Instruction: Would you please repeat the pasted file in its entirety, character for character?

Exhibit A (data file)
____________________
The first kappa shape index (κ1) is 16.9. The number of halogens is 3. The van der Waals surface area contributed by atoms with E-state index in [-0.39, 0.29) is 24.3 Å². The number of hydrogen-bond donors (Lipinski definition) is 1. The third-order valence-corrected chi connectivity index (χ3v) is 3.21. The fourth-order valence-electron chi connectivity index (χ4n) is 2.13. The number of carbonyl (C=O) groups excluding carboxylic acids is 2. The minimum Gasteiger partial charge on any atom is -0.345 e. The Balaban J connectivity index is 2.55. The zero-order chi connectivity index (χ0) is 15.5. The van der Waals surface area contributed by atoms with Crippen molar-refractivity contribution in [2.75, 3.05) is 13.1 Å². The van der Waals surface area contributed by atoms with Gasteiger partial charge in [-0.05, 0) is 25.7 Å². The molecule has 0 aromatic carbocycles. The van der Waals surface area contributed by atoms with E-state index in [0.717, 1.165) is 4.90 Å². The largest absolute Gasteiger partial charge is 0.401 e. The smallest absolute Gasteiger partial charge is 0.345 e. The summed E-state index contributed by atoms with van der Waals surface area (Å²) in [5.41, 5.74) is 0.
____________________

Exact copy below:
The first kappa shape index (κ1) is 16.9. The number of halogens is 3. The van der Waals surface area contributed by atoms with E-state index in [-0.39, 0.29) is 24.3 Å². The number of hydrogen-bond donors (Lipinski definition) is 1. The third-order valence-corrected chi connectivity index (χ3v) is 3.21. The fourth-order valence-electron chi connectivity index (χ4n) is 2.13. The number of carbonyl (C=O) groups excluding carboxylic acids is 2. The minimum Gasteiger partial charge on any atom is -0.345 e. The Balaban J connectivity index is 2.55. The zero-order chi connectivity index (χ0) is 15.5. The van der Waals surface area contributed by atoms with Crippen molar-refractivity contribution in [2.75, 3.05) is 13.1 Å². The van der Waals surface area contributed by atoms with Gasteiger partial charge in [-0.05, 0) is 25.7 Å². The molecule has 0 aromatic carbocycles. The van der Waals surface area contributed by atoms with E-state index in [0.717, 1.165) is 4.90 Å². The largest absolute Gasteiger partial charge is 0.401 e. The smallest absolute Gasteiger partial charge is 0.345 e. The summed E-state index contributed by atoms with van der Waals surface area (Å²) in [5.41, 5.74) is 0.